While monetary policy measures have helped to reduce the heterogeneity in euro area funding conditions (particularly for deposits and bonds, leading to improved policy transmission), there remain differences across countries, as seen in the cost of equity. The differences in the cost of equity across countries reflect remaining differences in perceived risk, as well as underlying differences in strength of banks’ balance sheets and expected profitability. Many of the problems for banks are related to structural issues that are outside the realm of monetary policy and require action from the private sector or governments to ensure a sustained recovery.

Current monetary policy measures and a changing regulatory environment will continue to affect the composition and cost of bank funding. Steps towards banking union and important regulatory initiatives at the global and European level will strengthen banks, which will have a considerable impact on their funding structure. While the adjustment to this new environment may carry costs in the short term, the reduction in the risk of further systemic crises will lead to a more stable banking system and robust transmission mechanism.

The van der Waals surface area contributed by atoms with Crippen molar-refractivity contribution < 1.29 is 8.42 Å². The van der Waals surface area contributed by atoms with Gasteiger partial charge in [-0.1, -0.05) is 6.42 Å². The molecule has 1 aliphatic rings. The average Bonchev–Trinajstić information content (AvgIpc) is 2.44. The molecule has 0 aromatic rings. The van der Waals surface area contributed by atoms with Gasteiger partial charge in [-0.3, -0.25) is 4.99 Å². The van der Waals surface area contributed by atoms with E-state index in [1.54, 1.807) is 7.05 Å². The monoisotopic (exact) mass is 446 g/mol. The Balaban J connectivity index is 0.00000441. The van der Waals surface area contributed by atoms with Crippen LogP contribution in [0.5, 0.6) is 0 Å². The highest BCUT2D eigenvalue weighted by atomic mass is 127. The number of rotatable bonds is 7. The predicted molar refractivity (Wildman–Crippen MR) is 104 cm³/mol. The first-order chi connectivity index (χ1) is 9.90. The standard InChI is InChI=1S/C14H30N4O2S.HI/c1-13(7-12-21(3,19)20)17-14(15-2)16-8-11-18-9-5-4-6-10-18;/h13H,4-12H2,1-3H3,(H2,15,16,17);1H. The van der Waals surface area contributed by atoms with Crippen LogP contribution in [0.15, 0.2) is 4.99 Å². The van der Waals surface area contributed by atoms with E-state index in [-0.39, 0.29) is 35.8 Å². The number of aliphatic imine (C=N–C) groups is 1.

Box 1 Estimation of the cost of equity

This box outlines the approach used to estimate the cost of equity (COE) of euro area banks. Estimates are based on an application of the capital asset pricing model (CAPM). This approach can be applied to a portfolio of the largest listed euro area banks.

The COE is the rate of return that shareholders expect to earn (in equilibrium) on a stake in the equity of a bank or a portfolio of banks. The value of an investment should amount to the expected sum of all its future cash flows, discounted at a rate that compensates for the investment risk: this discount rate is defined as the COE of that investment.[56] As the COE is unobservable, it must be inferred from prices and expected cash flows using a theoretical model.